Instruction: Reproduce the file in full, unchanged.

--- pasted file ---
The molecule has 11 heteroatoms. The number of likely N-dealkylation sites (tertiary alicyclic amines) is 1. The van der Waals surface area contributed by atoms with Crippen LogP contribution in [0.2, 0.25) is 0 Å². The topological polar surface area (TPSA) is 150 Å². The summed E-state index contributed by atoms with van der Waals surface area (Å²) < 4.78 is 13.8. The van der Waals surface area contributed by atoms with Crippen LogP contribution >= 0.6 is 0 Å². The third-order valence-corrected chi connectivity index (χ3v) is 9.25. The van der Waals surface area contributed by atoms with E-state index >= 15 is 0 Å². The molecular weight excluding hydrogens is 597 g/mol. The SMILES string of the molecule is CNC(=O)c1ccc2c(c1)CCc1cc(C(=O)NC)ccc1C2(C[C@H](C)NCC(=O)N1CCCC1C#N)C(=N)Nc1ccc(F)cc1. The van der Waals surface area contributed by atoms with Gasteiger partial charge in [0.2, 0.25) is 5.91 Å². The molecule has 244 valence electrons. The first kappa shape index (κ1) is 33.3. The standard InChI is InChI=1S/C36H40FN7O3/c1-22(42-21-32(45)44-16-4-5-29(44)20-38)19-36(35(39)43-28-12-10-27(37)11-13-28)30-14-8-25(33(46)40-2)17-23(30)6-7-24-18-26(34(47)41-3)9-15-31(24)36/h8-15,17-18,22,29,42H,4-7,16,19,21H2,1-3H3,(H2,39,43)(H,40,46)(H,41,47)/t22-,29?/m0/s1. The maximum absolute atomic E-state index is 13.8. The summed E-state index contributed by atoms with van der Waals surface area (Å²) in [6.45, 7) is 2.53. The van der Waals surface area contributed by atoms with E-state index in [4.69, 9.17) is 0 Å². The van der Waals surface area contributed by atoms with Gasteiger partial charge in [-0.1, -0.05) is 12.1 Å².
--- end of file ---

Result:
The molecule has 11 heteroatoms. The number of likely N-dealkylation sites (tertiary alicyclic amines) is 1. The van der Waals surface area contributed by atoms with Crippen LogP contribution in [0.2, 0.25) is 0 Å². The topological polar surface area (TPSA) is 150 Å². The summed E-state index contributed by atoms with van der Waals surface area (Å²) < 4.78 is 13.8. The van der Waals surface area contributed by atoms with Crippen LogP contribution >= 0.6 is 0 Å². The third-order valence-corrected chi connectivity index (χ3v) is 9.25. The van der Waals surface area contributed by atoms with E-state index >= 15 is 0 Å². The molecular weight excluding hydrogens is 597 g/mol. The SMILES string of the molecule is CNC(=O)c1ccc2c(c1)CCc1cc(C(=O)NC)ccc1C2(C[C@H](C)NCC(=O)N1CCCC1C#N)C(=N)Nc1ccc(F)cc1. The van der Waals surface area contributed by atoms with Gasteiger partial charge in [0.2, 0.25) is 5.91 Å². The molecule has 244 valence electrons. The first kappa shape index (κ1) is 33.3. The standard InChI is InChI=1S/C36H40FN7O3/c1-22(42-21-32(45)44-16-4-5-29(44)20-38)19-36(35(39)43-28-12-10-27(37)11-13-28)30-14-8-25(33(46)40-2)17-23(30)6-7-24-18-26(34(47)41-3)9-15-31(24)36/h8-15,17-18,22,29,42H,4-7,16,19,21H2,1-3H3,(H2,39,43)(H,40,46)(H,41,47)/t22-,29?/m0/s1. The maximum absolute atomic E-state index is 13.8. The summed E-state index contributed by atoms with van der Waals surface area (Å²) in [6.45, 7) is 2.53. The van der Waals surface area contributed by atoms with E-state index in [4.69, 9.17) is 0 Å². The van der Waals surface area contributed by atoms with Gasteiger partial charge in [-0.1, -0.05) is 12.1 Å².